William Chubb has described this sketch as a view looking down on Frascati from the upper slopes of the hill with the piano nobile of the Villa Falconieri in the right-hand foreground. He goes on:
The steps on the draughtsman’s side of the Villa are possibly those that surround the laghetto at the Villa Falconieri, in which case the structure beyond them and to their left may be the east elevation of the main block of the Villa Rufinella. Beyond the Villa Falconieri Turner has left a blank space where the town of Frascati should be.1
In fact, a drawing from a similar viewpoint on another page, see folio 28 verso (D15348) confirms that the location is the Villa Rufinella, also known as the Villa Tuscolana. This building, the highest of the villas on the hill above Frascati, was popularly believed to have been erected on the ruins of Cicero’s summer house in Tusculum. Local guides, styling themselves ‘Cicerone’, eagerly pointed out to tourists those locations which were believed to be connected with the great orator, as experienced by Charlotte Eaton the year before Turner:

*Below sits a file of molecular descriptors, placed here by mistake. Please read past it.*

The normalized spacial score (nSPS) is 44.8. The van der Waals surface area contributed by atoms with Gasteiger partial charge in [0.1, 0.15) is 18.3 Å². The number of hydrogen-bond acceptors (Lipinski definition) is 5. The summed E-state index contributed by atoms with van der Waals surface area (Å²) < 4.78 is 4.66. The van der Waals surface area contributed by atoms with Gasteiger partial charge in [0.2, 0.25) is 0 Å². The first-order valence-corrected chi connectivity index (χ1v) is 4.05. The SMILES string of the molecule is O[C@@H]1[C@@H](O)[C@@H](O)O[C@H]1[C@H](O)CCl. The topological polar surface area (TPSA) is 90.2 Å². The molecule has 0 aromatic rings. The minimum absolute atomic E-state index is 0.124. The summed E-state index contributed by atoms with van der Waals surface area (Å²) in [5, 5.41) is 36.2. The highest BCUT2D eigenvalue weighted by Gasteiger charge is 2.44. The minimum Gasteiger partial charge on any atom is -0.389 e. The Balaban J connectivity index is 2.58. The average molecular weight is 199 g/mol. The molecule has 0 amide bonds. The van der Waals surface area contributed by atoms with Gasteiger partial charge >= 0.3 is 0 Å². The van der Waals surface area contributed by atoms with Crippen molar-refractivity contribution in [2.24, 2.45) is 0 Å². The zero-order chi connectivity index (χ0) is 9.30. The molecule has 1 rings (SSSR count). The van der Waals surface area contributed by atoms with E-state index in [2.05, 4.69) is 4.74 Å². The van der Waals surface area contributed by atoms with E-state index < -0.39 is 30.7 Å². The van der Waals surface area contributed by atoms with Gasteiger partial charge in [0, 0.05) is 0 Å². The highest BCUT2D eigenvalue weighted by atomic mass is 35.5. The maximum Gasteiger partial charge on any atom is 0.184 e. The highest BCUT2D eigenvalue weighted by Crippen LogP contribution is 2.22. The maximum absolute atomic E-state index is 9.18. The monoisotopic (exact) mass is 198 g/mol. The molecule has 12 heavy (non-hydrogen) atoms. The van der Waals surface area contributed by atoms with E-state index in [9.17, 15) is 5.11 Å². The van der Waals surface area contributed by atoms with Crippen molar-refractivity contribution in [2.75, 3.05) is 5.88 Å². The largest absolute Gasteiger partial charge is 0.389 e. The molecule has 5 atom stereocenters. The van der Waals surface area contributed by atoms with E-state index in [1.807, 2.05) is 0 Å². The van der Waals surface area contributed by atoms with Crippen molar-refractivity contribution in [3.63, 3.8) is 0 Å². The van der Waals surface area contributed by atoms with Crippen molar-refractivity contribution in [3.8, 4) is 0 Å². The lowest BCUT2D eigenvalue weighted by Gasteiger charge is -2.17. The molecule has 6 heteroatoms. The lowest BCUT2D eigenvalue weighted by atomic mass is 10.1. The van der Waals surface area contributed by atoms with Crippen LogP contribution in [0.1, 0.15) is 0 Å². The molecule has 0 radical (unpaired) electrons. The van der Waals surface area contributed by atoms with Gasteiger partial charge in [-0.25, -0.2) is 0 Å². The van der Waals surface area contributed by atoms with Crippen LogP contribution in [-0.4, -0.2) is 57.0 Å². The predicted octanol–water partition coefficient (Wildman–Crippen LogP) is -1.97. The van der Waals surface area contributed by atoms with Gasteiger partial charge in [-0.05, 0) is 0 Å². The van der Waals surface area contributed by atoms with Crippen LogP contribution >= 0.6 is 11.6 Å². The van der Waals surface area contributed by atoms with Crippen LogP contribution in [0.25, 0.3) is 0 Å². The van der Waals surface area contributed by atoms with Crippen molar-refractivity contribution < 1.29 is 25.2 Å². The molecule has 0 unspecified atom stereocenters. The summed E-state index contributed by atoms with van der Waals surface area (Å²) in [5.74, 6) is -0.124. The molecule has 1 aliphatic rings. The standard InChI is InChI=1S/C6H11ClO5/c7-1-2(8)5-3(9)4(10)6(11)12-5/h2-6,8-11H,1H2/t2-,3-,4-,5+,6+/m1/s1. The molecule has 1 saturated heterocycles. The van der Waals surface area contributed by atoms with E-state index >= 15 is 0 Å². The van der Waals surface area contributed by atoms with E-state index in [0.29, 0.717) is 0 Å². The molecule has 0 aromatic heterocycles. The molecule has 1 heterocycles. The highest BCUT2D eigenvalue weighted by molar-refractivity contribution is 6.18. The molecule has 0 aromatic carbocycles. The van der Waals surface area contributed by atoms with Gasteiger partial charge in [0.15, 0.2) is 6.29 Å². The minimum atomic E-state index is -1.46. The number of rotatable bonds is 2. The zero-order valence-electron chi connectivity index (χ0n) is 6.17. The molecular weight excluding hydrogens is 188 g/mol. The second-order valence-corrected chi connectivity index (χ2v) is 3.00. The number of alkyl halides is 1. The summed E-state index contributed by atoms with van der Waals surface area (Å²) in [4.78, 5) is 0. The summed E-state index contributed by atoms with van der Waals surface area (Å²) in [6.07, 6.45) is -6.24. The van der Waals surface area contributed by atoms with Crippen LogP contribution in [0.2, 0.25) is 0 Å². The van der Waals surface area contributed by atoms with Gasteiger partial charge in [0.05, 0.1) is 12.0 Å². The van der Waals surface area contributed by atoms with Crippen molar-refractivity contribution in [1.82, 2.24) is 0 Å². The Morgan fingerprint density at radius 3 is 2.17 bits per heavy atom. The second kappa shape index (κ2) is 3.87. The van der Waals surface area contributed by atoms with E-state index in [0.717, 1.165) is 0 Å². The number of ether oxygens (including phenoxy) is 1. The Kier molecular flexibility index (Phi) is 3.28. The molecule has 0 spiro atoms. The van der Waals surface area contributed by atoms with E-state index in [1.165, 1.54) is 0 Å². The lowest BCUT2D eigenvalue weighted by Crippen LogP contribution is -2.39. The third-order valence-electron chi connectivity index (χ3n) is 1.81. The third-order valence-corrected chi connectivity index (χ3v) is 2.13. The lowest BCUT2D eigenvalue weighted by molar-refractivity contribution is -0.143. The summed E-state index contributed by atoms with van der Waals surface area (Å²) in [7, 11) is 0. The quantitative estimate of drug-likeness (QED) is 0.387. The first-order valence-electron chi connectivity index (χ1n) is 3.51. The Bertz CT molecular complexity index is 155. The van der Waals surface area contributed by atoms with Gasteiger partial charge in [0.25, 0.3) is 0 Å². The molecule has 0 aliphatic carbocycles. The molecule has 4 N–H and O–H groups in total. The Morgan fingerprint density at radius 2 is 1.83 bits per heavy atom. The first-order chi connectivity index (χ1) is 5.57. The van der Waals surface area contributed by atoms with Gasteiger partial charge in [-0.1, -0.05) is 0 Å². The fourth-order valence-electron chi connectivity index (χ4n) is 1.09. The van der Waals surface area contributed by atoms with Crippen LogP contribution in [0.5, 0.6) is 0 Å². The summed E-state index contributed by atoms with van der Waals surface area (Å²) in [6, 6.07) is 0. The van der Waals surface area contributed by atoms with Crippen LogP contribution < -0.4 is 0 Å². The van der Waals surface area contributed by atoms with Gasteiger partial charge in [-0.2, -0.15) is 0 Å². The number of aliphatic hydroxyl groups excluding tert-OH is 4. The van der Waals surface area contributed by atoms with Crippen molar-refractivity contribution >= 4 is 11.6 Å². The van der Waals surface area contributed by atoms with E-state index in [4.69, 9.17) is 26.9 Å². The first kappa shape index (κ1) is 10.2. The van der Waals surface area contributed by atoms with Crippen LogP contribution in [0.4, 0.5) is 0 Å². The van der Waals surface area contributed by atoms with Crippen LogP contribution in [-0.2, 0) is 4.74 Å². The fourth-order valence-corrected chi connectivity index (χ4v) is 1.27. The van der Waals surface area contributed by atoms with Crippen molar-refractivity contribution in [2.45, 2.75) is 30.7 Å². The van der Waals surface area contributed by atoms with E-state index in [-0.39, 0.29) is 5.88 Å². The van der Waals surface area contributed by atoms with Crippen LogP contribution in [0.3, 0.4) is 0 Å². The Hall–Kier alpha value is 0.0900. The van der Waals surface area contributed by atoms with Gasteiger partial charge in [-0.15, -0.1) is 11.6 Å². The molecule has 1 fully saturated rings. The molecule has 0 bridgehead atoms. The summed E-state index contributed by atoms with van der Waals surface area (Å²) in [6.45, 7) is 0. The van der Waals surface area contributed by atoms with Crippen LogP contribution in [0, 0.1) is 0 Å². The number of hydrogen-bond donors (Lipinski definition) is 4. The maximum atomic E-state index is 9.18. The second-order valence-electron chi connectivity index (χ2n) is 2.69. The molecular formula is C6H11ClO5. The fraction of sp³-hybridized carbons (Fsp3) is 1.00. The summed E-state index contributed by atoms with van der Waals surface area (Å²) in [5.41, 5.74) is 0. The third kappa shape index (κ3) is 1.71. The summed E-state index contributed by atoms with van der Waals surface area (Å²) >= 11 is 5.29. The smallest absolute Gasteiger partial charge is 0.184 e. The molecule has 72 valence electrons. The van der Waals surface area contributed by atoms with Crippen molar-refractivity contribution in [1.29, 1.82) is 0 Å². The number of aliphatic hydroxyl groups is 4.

The laurel flourishes at the Ruffinella, formerly the country house of the Jesuits, now Lucien Buonaparte’s, and, in the opinion of many, once the site of Cicero’s Tusculan villa ... We may therefore, perhaps, indulge the belief that we really stand upon the site of the Villa of Cicero ... This hypothesis, at all events, pleased our guides the best, and they pointed out to us some ruins above the Ruffinella, consisting of a sort of portico, with two ranges of arches; and assured us, these were the real identical ruins of Cicero’s upper villa ...’2
Chubb has argued that this drawing provided the basis for Turner’s later oil painting, Cicero at his Villa exhibited 1839 (B&J 381, private collection), although the painted composition also contains a number of imaginary architectural and topographical details.3 The artist revisited his 1819 sketches of Frascati and recreated and adapted a vista which he imagined Cicero might have seen.